With all the trouble you are having, I especially recommend another hard drive for backing up and moving your important data files.  Get a drive that is Mac-compatible and do a one-pass secure erase before using it for anythingNEVER use or install any software that comes with the drive.  OS X Disk Utility and Finder are all my Macs need until they tell me otherwise.

     

    You asked for more ideas, so here's my 2¢.

     

    (1) It seems you have thoroughly explored Apple's suggestions: http://support.apple.com/kb/HT2090

     

    (Apple has changed the built-in camera's name on newer Macs from "iSight" to "FaceTime" and then to "FaceTime HD."  Regardless of the name of your Mac's built-in camera, the same info and troubleshooting applies.)

     

    If Apple's http://support.apple.com/kb/HT2090 suggestions did not help you, use your Mac's Disk Utility to repair permissions and then download and apply the latest Combo Update for your Mac OS, currently http://support.apple.com/kb/DL1581

     

    Repair permissions again immediately following the system restart that completes the Combo update.  Applying the Combo version of updates in this way can sometimes correct software problems.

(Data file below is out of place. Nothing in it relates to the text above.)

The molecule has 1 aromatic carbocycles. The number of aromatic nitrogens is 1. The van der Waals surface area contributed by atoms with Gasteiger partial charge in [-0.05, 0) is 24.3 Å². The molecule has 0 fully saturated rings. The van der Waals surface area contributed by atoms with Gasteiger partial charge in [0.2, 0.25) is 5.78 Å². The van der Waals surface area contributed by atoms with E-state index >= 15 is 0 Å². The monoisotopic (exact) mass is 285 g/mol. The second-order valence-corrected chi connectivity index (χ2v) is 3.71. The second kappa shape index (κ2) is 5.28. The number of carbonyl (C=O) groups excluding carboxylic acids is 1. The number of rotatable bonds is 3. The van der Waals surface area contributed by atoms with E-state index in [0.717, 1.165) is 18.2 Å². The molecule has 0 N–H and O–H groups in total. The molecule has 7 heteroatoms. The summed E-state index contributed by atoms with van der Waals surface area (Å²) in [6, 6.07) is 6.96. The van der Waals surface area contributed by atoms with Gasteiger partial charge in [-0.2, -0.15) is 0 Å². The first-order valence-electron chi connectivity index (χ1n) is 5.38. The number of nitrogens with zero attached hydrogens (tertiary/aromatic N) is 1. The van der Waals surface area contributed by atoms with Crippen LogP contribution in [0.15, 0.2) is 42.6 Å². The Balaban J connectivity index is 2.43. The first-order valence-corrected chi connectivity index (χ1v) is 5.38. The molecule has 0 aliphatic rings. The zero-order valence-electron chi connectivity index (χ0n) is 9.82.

If your location prevents access to an Apple Authorized Service Technician (AASP), support might be accessible to you via http://www.apple.com/support/macbookpro/contact/.

     

    (2) After Apple's suggestions, I always check for potential conflicts from third-party software additions.  By properly uninstalling all third-party add-on software, you will eliminate most components of the third-party add-on software.  However, based on my experience, uninstallers may not remove everything related to their apps.  At that point, the only way I know to eliminate all possible conflicts from remaining parts is to zero the startup disk, reinstall only Apple software, and test to see if the problem remains even without add-ons.

     

    (3) If the trouble remains after you have eliminated any possible third-party software conflicts, I would suspect an intermittent hardware issue.

     

    Any intermittent problem can be very difficult to diagnose, but an Apple Authorized Service Technician (AASP) has all the special tools, test equipment, and technical data necessary to find the problem as quickly as humanly possible.  Because intermittent problems are not reliably repeatable, they can be difficult to find, so make a backup and expect to leave your Mac with the AASP.

     

    (4) If sending your Mac away is not an option,  you may want to buy or borrow a Mac-compatible external webcam to test whether the problem is specific to your Mac's in-built cam.  Whenever your Mac recognizes more than one connected webcam, the FaceTime > Video menu command will reveal a new choice allowing you to choose between the cameras.


    (5) Without all the specialty repair items available to AASPs, troubleshooting this issue further on your own may take a lot of time.  However, if you want to continue to try to fix this yourself, I offer my best suggestions below.